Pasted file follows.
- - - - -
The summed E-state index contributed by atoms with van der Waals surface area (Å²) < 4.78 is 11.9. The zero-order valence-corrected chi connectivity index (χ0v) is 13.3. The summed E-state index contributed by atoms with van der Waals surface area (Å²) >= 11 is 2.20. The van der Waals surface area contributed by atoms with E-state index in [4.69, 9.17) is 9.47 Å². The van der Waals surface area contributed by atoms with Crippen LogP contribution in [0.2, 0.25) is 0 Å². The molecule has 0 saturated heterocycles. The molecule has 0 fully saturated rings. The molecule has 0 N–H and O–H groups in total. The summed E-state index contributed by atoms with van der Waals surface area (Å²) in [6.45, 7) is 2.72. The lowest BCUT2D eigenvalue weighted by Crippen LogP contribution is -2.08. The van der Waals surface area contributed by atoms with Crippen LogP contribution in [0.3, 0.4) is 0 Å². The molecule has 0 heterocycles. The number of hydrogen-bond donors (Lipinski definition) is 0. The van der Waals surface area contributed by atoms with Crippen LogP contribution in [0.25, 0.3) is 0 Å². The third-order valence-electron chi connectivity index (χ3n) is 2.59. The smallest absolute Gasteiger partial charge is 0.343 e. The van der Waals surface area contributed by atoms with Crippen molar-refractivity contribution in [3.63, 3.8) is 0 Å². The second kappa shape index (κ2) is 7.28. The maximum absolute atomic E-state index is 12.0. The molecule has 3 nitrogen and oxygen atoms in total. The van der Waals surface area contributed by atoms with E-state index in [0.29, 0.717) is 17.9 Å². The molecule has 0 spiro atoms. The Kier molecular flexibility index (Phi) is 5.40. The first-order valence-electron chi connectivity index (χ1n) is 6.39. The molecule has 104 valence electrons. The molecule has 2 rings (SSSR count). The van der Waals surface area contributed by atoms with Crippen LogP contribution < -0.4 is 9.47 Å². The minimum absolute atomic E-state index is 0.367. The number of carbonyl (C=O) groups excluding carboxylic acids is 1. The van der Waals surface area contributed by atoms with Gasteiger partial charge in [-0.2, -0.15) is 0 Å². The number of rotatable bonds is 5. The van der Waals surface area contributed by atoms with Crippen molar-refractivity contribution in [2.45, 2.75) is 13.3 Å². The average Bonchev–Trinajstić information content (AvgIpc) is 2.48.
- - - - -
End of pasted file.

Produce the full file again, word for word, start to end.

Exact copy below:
The summed E-state index contributed by atoms with van der Waals surface area (Å²) < 4.78 is 11.9. The zero-order valence-corrected chi connectivity index (χ0v) is 13.3. The summed E-state index contributed by atoms with van der Waals surface area (Å²) >= 11 is 2.20. The van der Waals surface area contributed by atoms with E-state index in [4.69, 9.17) is 9.47 Å². The van der Waals surface area contributed by atoms with Crippen LogP contribution in [0.2, 0.25) is 0 Å². The molecule has 0 saturated heterocycles. The molecule has 0 fully saturated rings. The molecule has 0 N–H and O–H groups in total. The summed E-state index contributed by atoms with van der Waals surface area (Å²) in [6.45, 7) is 2.72. The lowest BCUT2D eigenvalue weighted by Crippen LogP contribution is -2.08. The van der Waals surface area contributed by atoms with Crippen LogP contribution in [0.3, 0.4) is 0 Å². The molecule has 0 heterocycles. The number of hydrogen-bond donors (Lipinski definition) is 0. The van der Waals surface area contributed by atoms with Crippen LogP contribution in [0.25, 0.3) is 0 Å². The third-order valence-electron chi connectivity index (χ3n) is 2.59. The smallest absolute Gasteiger partial charge is 0.343 e. The van der Waals surface area contributed by atoms with Crippen molar-refractivity contribution in [3.63, 3.8) is 0 Å². The second kappa shape index (κ2) is 7.28. The maximum absolute atomic E-state index is 12.0. The molecule has 3 nitrogen and oxygen atoms in total. The van der Waals surface area contributed by atoms with E-state index in [0.29, 0.717) is 17.9 Å². The molecule has 0 spiro atoms. The Kier molecular flexibility index (Phi) is 5.40. The first-order valence-electron chi connectivity index (χ1n) is 6.39. The molecule has 104 valence electrons. The molecule has 2 rings (SSSR count). The van der Waals surface area contributed by atoms with Crippen LogP contribution < -0.4 is 9.47 Å². The minimum absolute atomic E-state index is 0.367. The number of carbonyl (C=O) groups excluding carboxylic acids is 1. The van der Waals surface area contributed by atoms with Gasteiger partial charge in [-0.2, -0.15) is 0 Å². The number of rotatable bonds is 5. The van der Waals surface area contributed by atoms with Crippen molar-refractivity contribution in [2.45, 2.75) is 13.3 Å². The average Bonchev–Trinajstić information content (AvgIpc) is 2.48.